Psoriasis is associated with increased risk of cardiovascular disease, but its effect on the course of cardiovascular disease remains unknown. The study show patients with hypertension and psoriasis more often required cardiovascular procedures and surgeries than hypertensive patients without psoriasis. The study was published in the Journal of Dermatology.

The results suggest that hypertensive patients withconcurrent psoriasis experience an earlier and more aggressive disease progression of hypertension, compared with general hypertensive patients.

Hypertension & Psoriasis

Our study will show that patients with hypertension and psoriasis will likely require more intensive assessment for cardiovascular interventions and a more aggressive hypertensive regimen to achieve adequate control.

Psoriasis increases the incidence of hypertension and cardiovascular disease. However, its effect on the course of cardiovascular disease remains unknown. To investigate whether patients with psoriasis and hypertension have a higher requirement for cardiovascular treatment and surgery with hypertension but without psoriasis, we used the Taiwan National Health Insurance Research Database to identify patients with new onset hypertension during 2005-2006.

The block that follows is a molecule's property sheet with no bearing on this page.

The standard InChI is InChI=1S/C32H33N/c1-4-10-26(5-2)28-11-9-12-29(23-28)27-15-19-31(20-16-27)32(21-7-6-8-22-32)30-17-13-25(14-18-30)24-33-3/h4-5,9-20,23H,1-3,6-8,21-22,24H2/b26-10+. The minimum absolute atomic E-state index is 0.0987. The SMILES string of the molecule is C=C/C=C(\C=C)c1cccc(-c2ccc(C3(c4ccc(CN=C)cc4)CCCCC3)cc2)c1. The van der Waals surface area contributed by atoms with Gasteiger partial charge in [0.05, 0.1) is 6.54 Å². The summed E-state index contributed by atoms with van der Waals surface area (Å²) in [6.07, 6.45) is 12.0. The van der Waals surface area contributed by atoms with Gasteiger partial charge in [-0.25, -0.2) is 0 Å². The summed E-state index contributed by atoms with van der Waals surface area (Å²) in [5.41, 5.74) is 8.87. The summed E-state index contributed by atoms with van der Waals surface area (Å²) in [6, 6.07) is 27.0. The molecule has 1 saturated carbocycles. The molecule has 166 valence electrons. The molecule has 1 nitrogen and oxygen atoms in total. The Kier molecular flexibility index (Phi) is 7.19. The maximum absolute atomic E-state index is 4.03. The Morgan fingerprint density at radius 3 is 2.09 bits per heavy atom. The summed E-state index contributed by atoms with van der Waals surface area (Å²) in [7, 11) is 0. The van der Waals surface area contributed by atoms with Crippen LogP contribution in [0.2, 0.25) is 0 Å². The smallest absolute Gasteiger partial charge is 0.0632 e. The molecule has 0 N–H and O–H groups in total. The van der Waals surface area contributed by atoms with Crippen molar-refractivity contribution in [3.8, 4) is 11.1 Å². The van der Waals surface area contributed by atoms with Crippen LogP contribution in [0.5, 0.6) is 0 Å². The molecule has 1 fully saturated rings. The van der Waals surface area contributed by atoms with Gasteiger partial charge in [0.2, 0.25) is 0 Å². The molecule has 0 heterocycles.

Among those patients, those with psoriasis ( n  = 4039) were matched in a 1: 1 ratio by age and sex with patients without psoriasis . The association between psoriasis and cardiovascular interventions was examined using time-varying Cox proportional hazards models.

Psoriasis was associated with an increased risk for cardiovascular procedure and surgery in patients with hypertension (adjusted hazard ratio [aHR], 1.28; 95% confidence interval [CI], 1.07–1.53). When no psoriasis served as a reference group, the aHRs were higher for women than for men, and for patients aged 50–64 years than for younger and older patients.

Severe Psoriasis

Patients with severe psoriasis or psoriatic arthritis tended to have higher risks of cardiovascular procedure and surgery than patients with mild psoriasis (aHR, 1.22; 95% CI, 0.98–1.51) or patients without psoriatic arthritis (aHR, 1.15; 95% CI, 0.84–1.58), respectively, did, although not reaching statistical significance.

Patients with hypertension and psoriasis had a greater requirement for cardiovascular interventions than hypertensive patients without psoriasis. More intense assessments for cardiovascular interventions may be necessary for patients with concurrent hypertension and psoriasis than general hypertension patients.